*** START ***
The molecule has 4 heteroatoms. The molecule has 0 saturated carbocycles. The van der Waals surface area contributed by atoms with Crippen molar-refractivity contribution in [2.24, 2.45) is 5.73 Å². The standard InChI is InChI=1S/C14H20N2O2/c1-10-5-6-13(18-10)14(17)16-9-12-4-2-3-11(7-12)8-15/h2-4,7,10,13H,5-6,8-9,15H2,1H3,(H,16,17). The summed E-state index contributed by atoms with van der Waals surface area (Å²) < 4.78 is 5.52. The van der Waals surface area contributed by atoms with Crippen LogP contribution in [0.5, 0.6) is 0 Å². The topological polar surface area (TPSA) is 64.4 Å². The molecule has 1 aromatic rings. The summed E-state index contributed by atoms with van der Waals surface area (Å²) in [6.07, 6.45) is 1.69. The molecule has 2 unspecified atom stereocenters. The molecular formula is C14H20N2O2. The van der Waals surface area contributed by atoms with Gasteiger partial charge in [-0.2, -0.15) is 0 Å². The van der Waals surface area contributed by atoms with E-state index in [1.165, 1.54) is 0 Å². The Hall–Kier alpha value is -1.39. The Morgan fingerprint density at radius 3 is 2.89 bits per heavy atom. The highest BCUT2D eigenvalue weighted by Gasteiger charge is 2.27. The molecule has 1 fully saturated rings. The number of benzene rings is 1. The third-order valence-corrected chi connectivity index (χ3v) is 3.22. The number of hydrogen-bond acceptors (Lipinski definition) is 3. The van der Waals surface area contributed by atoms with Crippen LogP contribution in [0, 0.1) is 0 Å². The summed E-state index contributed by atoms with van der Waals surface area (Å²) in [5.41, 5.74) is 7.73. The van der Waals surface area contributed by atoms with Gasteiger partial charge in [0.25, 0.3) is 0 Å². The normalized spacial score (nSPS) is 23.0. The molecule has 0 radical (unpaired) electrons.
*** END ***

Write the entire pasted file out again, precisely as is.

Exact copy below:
The molecule has 4 heteroatoms. The molecule has 0 saturated carbocycles. The van der Waals surface area contributed by atoms with Crippen molar-refractivity contribution in [2.24, 2.45) is 5.73 Å². The standard InChI is InChI=1S/C14H20N2O2/c1-10-5-6-13(18-10)14(17)16-9-12-4-2-3-11(7-12)8-15/h2-4,7,10,13H,5-6,8-9,15H2,1H3,(H,16,17). The summed E-state index contributed by atoms with van der Waals surface area (Å²) < 4.78 is 5.52. The van der Waals surface area contributed by atoms with Crippen LogP contribution in [0.5, 0.6) is 0 Å². The topological polar surface area (TPSA) is 64.4 Å². The molecule has 1 aromatic rings. The summed E-state index contributed by atoms with van der Waals surface area (Å²) in [6.07, 6.45) is 1.69. The molecule has 2 unspecified atom stereocenters. The molecular formula is C14H20N2O2. The van der Waals surface area contributed by atoms with Gasteiger partial charge in [-0.2, -0.15) is 0 Å². The van der Waals surface area contributed by atoms with E-state index in [1.165, 1.54) is 0 Å². The Hall–Kier alpha value is -1.39. The Morgan fingerprint density at radius 3 is 2.89 bits per heavy atom. The highest BCUT2D eigenvalue weighted by Gasteiger charge is 2.27. The molecule has 1 fully saturated rings. The number of benzene rings is 1. The third-order valence-corrected chi connectivity index (χ3v) is 3.22. The number of hydrogen-bond acceptors (Lipinski definition) is 3. The van der Waals surface area contributed by atoms with Crippen LogP contribution in [0, 0.1) is 0 Å². The summed E-state index contributed by atoms with van der Waals surface area (Å²) in [5.41, 5.74) is 7.73. The van der Waals surface area contributed by atoms with Gasteiger partial charge in [0.25, 0.3) is 0 Å². The normalized spacial score (nSPS) is 23.0. The molecule has 0 radical (unpaired) electrons.